Date of Award:

2014

Document Type:

Thesis

Degree Name:

Master of Science (MS)

Department:

Mathematics and Statistics

Advisor/Chair:

David E. Brown

Abstract

Graph theory is the foundation on which social network analysis (SNA) is built. With the flood of "big data," graph theoretical concepts and their linear algebraic counterparts are essential tools for analysis in the burgeoning field of network data analysis, in which SNA is a subset. Here we begin with an overview of SNA. We then discuss the common descriptive measures taken on network data as well as proposing new measures specific to homeless networks. We also define a new data structure which we call the location sequence matrix. This data structure makes certain computational network analyses particularly easy. Finally we apply Pulse Processes in a new way to the homeless network in Utah. We believe the new data structure and pulse processes, when used for analysis of the Utah homeless services. In particular, pulse processes, first introduced by Brown, Roberts, and Spencer, to analyze energy demand, form a dynamic population model that can provide a measure of the stability in a network and the patterns of action of individuals experiencing homelessness.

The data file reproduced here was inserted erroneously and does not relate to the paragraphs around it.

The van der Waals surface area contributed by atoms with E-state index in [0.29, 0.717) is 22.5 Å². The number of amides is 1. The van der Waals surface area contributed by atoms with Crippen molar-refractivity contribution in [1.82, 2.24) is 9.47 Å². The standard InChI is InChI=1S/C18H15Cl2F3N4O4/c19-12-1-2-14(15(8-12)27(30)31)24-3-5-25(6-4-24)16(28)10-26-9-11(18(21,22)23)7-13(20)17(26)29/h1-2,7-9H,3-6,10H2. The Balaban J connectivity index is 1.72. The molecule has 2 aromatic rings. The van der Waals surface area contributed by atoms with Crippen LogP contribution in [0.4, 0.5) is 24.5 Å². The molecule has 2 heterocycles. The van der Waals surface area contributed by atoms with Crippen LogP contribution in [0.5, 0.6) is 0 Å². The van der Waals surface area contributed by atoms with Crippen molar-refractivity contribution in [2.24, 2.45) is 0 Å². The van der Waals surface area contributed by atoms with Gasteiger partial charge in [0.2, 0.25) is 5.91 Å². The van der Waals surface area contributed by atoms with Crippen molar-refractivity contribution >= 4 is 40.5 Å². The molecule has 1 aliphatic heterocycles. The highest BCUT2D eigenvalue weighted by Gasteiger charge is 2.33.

Included in

Mathematics Commons

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